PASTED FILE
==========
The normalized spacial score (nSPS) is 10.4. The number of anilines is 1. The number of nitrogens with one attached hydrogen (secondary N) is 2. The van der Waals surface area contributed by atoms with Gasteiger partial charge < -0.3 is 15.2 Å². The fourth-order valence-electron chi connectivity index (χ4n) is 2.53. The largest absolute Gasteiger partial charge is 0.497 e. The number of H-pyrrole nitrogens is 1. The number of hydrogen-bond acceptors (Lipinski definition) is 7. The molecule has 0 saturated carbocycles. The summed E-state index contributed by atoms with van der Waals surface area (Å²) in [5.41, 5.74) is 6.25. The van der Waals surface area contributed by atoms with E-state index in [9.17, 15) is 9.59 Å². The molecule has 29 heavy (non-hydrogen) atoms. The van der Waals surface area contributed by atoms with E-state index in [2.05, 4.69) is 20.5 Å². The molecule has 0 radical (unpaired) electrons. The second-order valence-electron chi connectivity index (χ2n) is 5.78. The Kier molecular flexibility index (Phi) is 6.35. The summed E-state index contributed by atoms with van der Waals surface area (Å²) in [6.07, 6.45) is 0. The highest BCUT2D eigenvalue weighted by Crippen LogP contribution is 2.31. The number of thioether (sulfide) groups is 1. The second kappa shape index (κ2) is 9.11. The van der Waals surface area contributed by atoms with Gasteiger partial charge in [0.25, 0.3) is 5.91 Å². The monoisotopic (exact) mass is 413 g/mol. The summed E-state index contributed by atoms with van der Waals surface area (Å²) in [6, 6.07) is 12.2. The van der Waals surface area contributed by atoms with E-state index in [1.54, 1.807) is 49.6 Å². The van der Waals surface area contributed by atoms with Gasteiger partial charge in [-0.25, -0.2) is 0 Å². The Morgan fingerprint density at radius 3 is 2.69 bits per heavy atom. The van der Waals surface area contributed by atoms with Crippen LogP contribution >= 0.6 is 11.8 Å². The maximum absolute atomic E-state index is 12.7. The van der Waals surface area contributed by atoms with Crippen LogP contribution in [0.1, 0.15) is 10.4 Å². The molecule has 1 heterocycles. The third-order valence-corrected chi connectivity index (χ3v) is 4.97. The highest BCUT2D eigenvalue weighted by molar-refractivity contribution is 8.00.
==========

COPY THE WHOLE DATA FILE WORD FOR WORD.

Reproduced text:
The normalized spacial score (nSPS) is 10.4. The number of anilines is 1. The number of nitrogens with one attached hydrogen (secondary N) is 2. The van der Waals surface area contributed by atoms with Gasteiger partial charge < -0.3 is 15.2 Å². The fourth-order valence-electron chi connectivity index (χ4n) is 2.53. The largest absolute Gasteiger partial charge is 0.497 e. The number of H-pyrrole nitrogens is 1. The number of hydrogen-bond acceptors (Lipinski definition) is 7. The molecule has 0 saturated carbocycles. The summed E-state index contributed by atoms with van der Waals surface area (Å²) in [5.41, 5.74) is 6.25. The van der Waals surface area contributed by atoms with E-state index in [9.17, 15) is 9.59 Å². The molecule has 29 heavy (non-hydrogen) atoms. The van der Waals surface area contributed by atoms with E-state index in [2.05, 4.69) is 20.5 Å². The molecule has 0 radical (unpaired) electrons. The second-order valence-electron chi connectivity index (χ2n) is 5.78. The Kier molecular flexibility index (Phi) is 6.35. The summed E-state index contributed by atoms with van der Waals surface area (Å²) in [6.07, 6.45) is 0. The highest BCUT2D eigenvalue weighted by Crippen LogP contribution is 2.31. The number of thioether (sulfide) groups is 1. The second kappa shape index (κ2) is 9.11. The van der Waals surface area contributed by atoms with Gasteiger partial charge in [0.25, 0.3) is 5.91 Å². The monoisotopic (exact) mass is 413 g/mol. The summed E-state index contributed by atoms with van der Waals surface area (Å²) in [6, 6.07) is 12.2. The van der Waals surface area contributed by atoms with E-state index in [1.54, 1.807) is 49.6 Å². The van der Waals surface area contributed by atoms with Gasteiger partial charge in [-0.25, -0.2) is 0 Å². The Morgan fingerprint density at radius 3 is 2.69 bits per heavy atom. The van der Waals surface area contributed by atoms with Crippen LogP contribution >= 0.6 is 11.8 Å². The maximum absolute atomic E-state index is 12.7. The van der Waals surface area contributed by atoms with Crippen LogP contribution in [0.1, 0.15) is 10.4 Å². The molecule has 1 heterocycles. The third-order valence-corrected chi connectivity index (χ3v) is 4.97. The highest BCUT2D eigenvalue weighted by molar-refractivity contribution is 8.00.